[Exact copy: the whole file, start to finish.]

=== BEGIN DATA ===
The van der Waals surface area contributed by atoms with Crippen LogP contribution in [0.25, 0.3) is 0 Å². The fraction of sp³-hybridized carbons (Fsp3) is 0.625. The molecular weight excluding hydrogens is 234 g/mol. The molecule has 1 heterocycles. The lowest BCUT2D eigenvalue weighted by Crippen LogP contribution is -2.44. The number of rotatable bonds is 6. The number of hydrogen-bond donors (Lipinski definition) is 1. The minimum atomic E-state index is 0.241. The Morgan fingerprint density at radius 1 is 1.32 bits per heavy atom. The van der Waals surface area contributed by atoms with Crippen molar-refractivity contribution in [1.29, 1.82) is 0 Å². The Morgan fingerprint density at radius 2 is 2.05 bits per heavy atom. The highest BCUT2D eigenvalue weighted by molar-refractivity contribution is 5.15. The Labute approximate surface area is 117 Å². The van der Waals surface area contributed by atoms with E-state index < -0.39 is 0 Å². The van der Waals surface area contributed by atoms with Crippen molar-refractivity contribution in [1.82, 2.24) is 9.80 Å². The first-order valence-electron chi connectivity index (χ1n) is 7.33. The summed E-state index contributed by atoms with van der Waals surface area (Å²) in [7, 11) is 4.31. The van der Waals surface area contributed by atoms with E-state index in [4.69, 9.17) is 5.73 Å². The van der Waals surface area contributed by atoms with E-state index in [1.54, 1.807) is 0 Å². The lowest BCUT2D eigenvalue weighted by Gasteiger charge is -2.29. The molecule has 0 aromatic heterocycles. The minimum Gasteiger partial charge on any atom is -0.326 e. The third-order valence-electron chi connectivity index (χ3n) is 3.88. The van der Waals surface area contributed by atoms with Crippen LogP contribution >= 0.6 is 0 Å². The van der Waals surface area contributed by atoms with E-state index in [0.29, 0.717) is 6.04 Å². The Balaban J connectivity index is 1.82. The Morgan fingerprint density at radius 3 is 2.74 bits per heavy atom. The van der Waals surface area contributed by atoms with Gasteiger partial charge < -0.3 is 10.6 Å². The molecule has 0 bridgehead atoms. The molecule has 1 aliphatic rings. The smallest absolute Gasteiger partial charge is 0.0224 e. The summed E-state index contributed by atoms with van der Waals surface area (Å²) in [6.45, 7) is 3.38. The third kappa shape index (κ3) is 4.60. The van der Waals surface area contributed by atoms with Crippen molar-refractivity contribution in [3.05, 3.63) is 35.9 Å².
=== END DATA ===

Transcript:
The van der Waals surface area contributed by atoms with Crippen LogP contribution in [0.25, 0.3) is 0 Å². The fraction of sp³-hybridized carbons (Fsp3) is 0.625. The molecular weight excluding hydrogens is 234 g/mol. The molecule has 1 heterocycles. The lowest BCUT2D eigenvalue weighted by Crippen LogP contribution is -2.44. The number of rotatable bonds is 6. The number of hydrogen-bond donors (Lipinski definition) is 1. The minimum atomic E-state index is 0.241. The Morgan fingerprint density at radius 1 is 1.32 bits per heavy atom. The van der Waals surface area contributed by atoms with Crippen molar-refractivity contribution in [1.29, 1.82) is 0 Å². The Morgan fingerprint density at radius 2 is 2.05 bits per heavy atom. The highest BCUT2D eigenvalue weighted by molar-refractivity contribution is 5.15. The Labute approximate surface area is 117 Å². The van der Waals surface area contributed by atoms with E-state index < -0.39 is 0 Å². The van der Waals surface area contributed by atoms with Crippen molar-refractivity contribution in [1.82, 2.24) is 9.80 Å². The first-order valence-electron chi connectivity index (χ1n) is 7.33. The summed E-state index contributed by atoms with van der Waals surface area (Å²) in [7, 11) is 4.31. The van der Waals surface area contributed by atoms with E-state index in [4.69, 9.17) is 5.73 Å². The van der Waals surface area contributed by atoms with E-state index in [1.54, 1.807) is 0 Å². The lowest BCUT2D eigenvalue weighted by Gasteiger charge is -2.29. The molecule has 0 aromatic heterocycles. The minimum Gasteiger partial charge on any atom is -0.326 e. The third-order valence-electron chi connectivity index (χ3n) is 3.88. The van der Waals surface area contributed by atoms with Crippen LogP contribution >= 0.6 is 0 Å². The van der Waals surface area contributed by atoms with E-state index in [0.29, 0.717) is 6.04 Å². The Balaban J connectivity index is 1.82. The Morgan fingerprint density at radius 3 is 2.74 bits per heavy atom. The van der Waals surface area contributed by atoms with Gasteiger partial charge < -0.3 is 10.6 Å². The molecule has 0 bridgehead atoms. The molecule has 1 aliphatic rings. The smallest absolute Gasteiger partial charge is 0.0224 e. The summed E-state index contributed by atoms with van der Waals surface area (Å²) in [6.45, 7) is 3.38. The third kappa shape index (κ3) is 4.60. The van der Waals surface area contributed by atoms with Crippen molar-refractivity contribution in [3.05, 3.63) is 35.9 Å².